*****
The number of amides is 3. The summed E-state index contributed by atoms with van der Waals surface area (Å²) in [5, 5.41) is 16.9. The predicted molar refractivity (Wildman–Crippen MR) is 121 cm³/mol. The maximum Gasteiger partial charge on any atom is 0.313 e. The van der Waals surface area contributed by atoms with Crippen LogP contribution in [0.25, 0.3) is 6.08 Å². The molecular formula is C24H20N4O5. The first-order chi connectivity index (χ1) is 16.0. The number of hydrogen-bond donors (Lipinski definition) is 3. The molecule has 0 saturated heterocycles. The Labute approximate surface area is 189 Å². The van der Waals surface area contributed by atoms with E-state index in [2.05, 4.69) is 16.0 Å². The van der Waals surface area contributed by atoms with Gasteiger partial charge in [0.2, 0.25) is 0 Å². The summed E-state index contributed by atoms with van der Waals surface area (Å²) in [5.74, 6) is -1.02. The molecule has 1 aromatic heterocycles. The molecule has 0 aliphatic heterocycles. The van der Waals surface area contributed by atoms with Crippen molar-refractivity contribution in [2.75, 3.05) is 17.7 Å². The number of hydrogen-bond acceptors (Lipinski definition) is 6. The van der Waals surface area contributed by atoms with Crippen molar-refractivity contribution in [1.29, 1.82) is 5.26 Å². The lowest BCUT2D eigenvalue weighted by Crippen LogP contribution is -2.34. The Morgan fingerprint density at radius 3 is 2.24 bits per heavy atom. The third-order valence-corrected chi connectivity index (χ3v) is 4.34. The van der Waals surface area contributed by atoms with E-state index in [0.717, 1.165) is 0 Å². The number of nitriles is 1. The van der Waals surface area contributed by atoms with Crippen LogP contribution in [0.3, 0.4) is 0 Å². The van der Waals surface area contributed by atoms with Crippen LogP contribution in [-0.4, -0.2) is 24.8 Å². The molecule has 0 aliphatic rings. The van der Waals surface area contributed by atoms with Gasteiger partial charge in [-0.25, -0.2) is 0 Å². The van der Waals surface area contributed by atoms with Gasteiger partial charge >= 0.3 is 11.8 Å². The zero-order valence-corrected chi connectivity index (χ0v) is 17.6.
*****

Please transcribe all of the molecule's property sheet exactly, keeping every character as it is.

The number of amides is 3. The summed E-state index contributed by atoms with van der Waals surface area (Å²) in [5, 5.41) is 16.9. The predicted molar refractivity (Wildman–Crippen MR) is 121 cm³/mol. The maximum Gasteiger partial charge on any atom is 0.313 e. The van der Waals surface area contributed by atoms with Crippen LogP contribution in [0.25, 0.3) is 6.08 Å². The molecular formula is C24H20N4O5. The first-order chi connectivity index (χ1) is 16.0. The number of hydrogen-bond donors (Lipinski definition) is 3. The molecule has 0 saturated heterocycles. The Labute approximate surface area is 189 Å². The van der Waals surface area contributed by atoms with E-state index in [2.05, 4.69) is 16.0 Å². The van der Waals surface area contributed by atoms with Gasteiger partial charge in [0.2, 0.25) is 0 Å². The summed E-state index contributed by atoms with van der Waals surface area (Å²) in [5.74, 6) is -1.02. The molecule has 1 aromatic heterocycles. The molecule has 0 aliphatic heterocycles. The van der Waals surface area contributed by atoms with Crippen molar-refractivity contribution in [2.75, 3.05) is 17.7 Å². The number of hydrogen-bond acceptors (Lipinski definition) is 6. The van der Waals surface area contributed by atoms with Crippen molar-refractivity contribution in [1.29, 1.82) is 5.26 Å². The lowest BCUT2D eigenvalue weighted by Crippen LogP contribution is -2.34. The Morgan fingerprint density at radius 3 is 2.24 bits per heavy atom. The third-order valence-corrected chi connectivity index (χ3v) is 4.34. The van der Waals surface area contributed by atoms with E-state index in [0.717, 1.165) is 0 Å². The number of nitriles is 1. The van der Waals surface area contributed by atoms with Crippen LogP contribution in [0.3, 0.4) is 0 Å². The van der Waals surface area contributed by atoms with Crippen LogP contribution in [-0.4, -0.2) is 24.8 Å². The molecule has 0 aliphatic rings. The van der Waals surface area contributed by atoms with Gasteiger partial charge in [-0.25, -0.2) is 0 Å². The van der Waals surface area contributed by atoms with Gasteiger partial charge >= 0.3 is 11.8 Å². The zero-order valence-corrected chi connectivity index (χ0v) is 17.6.